Study: Reading Novels in Math Class Increases Student Engagement

Study: Reading Novels in Math Class Increases Student Engagement

Study: Reading Novels in Math Class Increases Student Engagement

“Reading novels in math class can strengthen student engagement,” according to the American Literacy Study.

Higher reading levels correlated with overall academic achievement in that study.

Reading novels in math class increases students’ likelihood of becoming proficient readers.

In all STEM fields, such as engineering, physics, and computer science, student engagement and motivation are linked to student success.

However, reading novels in math class can boost student engagement and motivation.

That’s because reading novels is not only about reading the story, but also about creating a memory and experiencing stories that help them know and experience different worlds.

“Reading novels in math class can strengthen student engagement,” according to the American Literacy Study.

Moreover, according to an article in Reading Action , reading novels in math class “increases students’ likelihood of becoming proficient readers.”

Notably, students who read novels in math class are also more likely to report having a positive and engaging relationship with their teacher, which adds to student engagement and motivation.

This isn’t the first time that stories have been shown to boost student engagement and motivation.

In 1996, professors Jeffrey Wolff and Dana Lombardi from the University of Michigan research discovered that following a number of words in a story such as “I hate that” correlated with better school performance.

And, in 2015, a study published in Educational Testing Service’s journal, Prospect Report, discovered students who learned about a world where graphic novels such as the story of The Dark Knight Returns were used in textbooks were more interested in reading on their own.

In another study, published in Journal of Community Higher Education in 2014, Karen M. Jacobs, a Northwestern University professor, noted that experiencing a rom-com novel increased student’s self-efficacy and commitment to learning.

Last but not least, a 2016 article in Washington Post cited a Cornell University study where professors found that reading novels in math class made students more confident about their reasoning and investigation skills.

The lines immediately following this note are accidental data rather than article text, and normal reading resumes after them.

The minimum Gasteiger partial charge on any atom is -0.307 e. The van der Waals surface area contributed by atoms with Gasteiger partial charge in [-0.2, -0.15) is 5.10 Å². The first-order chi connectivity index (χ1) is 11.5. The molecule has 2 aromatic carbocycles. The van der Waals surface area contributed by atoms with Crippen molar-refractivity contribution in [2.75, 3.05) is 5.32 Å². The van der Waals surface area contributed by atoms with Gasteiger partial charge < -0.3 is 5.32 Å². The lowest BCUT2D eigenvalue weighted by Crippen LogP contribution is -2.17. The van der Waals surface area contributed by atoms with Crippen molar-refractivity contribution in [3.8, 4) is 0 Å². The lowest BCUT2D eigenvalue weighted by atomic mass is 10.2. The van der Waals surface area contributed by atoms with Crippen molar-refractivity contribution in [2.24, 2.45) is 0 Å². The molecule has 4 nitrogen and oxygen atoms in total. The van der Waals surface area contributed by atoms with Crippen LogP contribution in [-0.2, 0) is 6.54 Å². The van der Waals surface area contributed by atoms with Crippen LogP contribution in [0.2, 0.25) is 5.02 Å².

On a broader scale, reading novels in math class improves students’ performance in the United States’ recent Trends in International Mathematics and Science Study.

According to a 2018 Education Week, STEM Education Trends report, more than half of students with a school or college education improved their reading skills, compared to less than half of students in the U.S. school system as a whole.

So, there is no doubt that engaging literature helps students retain information and increase their interest in academic learning.

If you are struggling with your students in STEM courses, reading novels can help them gain a stronger understanding of how their research, experiments, and experiments can be used to solve real-world problems.

A recent example of a novel that engages students while studying hard is Book My Chemist: One Chemistry, One Story, from award-winning science writer Gregory Kerkness. It blends high-flying adventure with a serious look at the tricky science of chemistry.

Krakness uses the supernatural to provide an entertaining and engaging story about a fictional chemistry lab, the trials of chemists, and scientists.

According to the publishers, the result is a novel that is as engaging as it is fair.

This particular novel was honored with the Associated Press Science Education Choice Award for 2017 and recently won the 2018 Gene McCarthy Writer’s Award for literature in STEM.

Kara Newhouse is a senior editor at ADHD Content for the ADHD Experience. Kara has written for ABA Today and Inspired by Reading, among other sites. Kara previously contributed to Inside ADHD, Dailywell, and many other sites.

This article was originally published at ADHD Content. Reprinted with permission from the author.

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